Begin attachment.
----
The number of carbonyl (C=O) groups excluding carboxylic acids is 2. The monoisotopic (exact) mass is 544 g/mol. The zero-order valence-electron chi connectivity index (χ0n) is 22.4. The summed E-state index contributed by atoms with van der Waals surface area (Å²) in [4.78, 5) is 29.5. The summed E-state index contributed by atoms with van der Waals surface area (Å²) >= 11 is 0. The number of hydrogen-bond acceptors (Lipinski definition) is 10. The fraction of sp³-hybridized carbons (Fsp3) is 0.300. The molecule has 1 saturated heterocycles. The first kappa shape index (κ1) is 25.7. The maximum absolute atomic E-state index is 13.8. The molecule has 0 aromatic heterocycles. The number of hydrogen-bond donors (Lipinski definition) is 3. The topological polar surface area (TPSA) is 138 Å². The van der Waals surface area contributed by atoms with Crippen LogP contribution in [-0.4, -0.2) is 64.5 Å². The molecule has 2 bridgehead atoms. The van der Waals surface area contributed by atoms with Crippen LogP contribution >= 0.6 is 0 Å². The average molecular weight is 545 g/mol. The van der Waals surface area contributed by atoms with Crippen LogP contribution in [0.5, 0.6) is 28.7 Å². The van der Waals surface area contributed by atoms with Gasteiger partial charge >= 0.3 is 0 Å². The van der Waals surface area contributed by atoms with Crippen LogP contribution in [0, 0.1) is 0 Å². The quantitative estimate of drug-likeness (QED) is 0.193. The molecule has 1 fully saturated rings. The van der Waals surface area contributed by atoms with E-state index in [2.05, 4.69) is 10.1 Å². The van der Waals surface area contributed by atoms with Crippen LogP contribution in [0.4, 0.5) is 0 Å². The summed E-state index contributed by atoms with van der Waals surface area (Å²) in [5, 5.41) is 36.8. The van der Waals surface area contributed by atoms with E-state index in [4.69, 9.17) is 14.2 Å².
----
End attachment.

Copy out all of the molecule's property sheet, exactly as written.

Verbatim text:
The number of carbonyl (C=O) groups excluding carboxylic acids is 2. The monoisotopic (exact) mass is 544 g/mol. The zero-order valence-electron chi connectivity index (χ0n) is 22.4. The summed E-state index contributed by atoms with van der Waals surface area (Å²) in [4.78, 5) is 29.5. The summed E-state index contributed by atoms with van der Waals surface area (Å²) >= 11 is 0. The number of hydrogen-bond acceptors (Lipinski definition) is 10. The fraction of sp³-hybridized carbons (Fsp3) is 0.300. The molecule has 1 saturated heterocycles. The first kappa shape index (κ1) is 25.7. The maximum absolute atomic E-state index is 13.8. The molecule has 0 aromatic heterocycles. The number of hydrogen-bond donors (Lipinski definition) is 3. The topological polar surface area (TPSA) is 138 Å². The van der Waals surface area contributed by atoms with Crippen LogP contribution in [-0.4, -0.2) is 64.5 Å². The molecule has 2 bridgehead atoms. The van der Waals surface area contributed by atoms with Crippen LogP contribution >= 0.6 is 0 Å². The average molecular weight is 545 g/mol. The van der Waals surface area contributed by atoms with Crippen LogP contribution in [0.5, 0.6) is 28.7 Å². The van der Waals surface area contributed by atoms with Gasteiger partial charge >= 0.3 is 0 Å². The van der Waals surface area contributed by atoms with Crippen LogP contribution in [0, 0.1) is 0 Å². The quantitative estimate of drug-likeness (QED) is 0.193. The molecule has 1 fully saturated rings. The van der Waals surface area contributed by atoms with E-state index in [2.05, 4.69) is 10.1 Å². The van der Waals surface area contributed by atoms with Crippen LogP contribution in [0.4, 0.5) is 0 Å². The summed E-state index contributed by atoms with van der Waals surface area (Å²) in [5, 5.41) is 36.8. The van der Waals surface area contributed by atoms with E-state index in [4.69, 9.17) is 14.2 Å².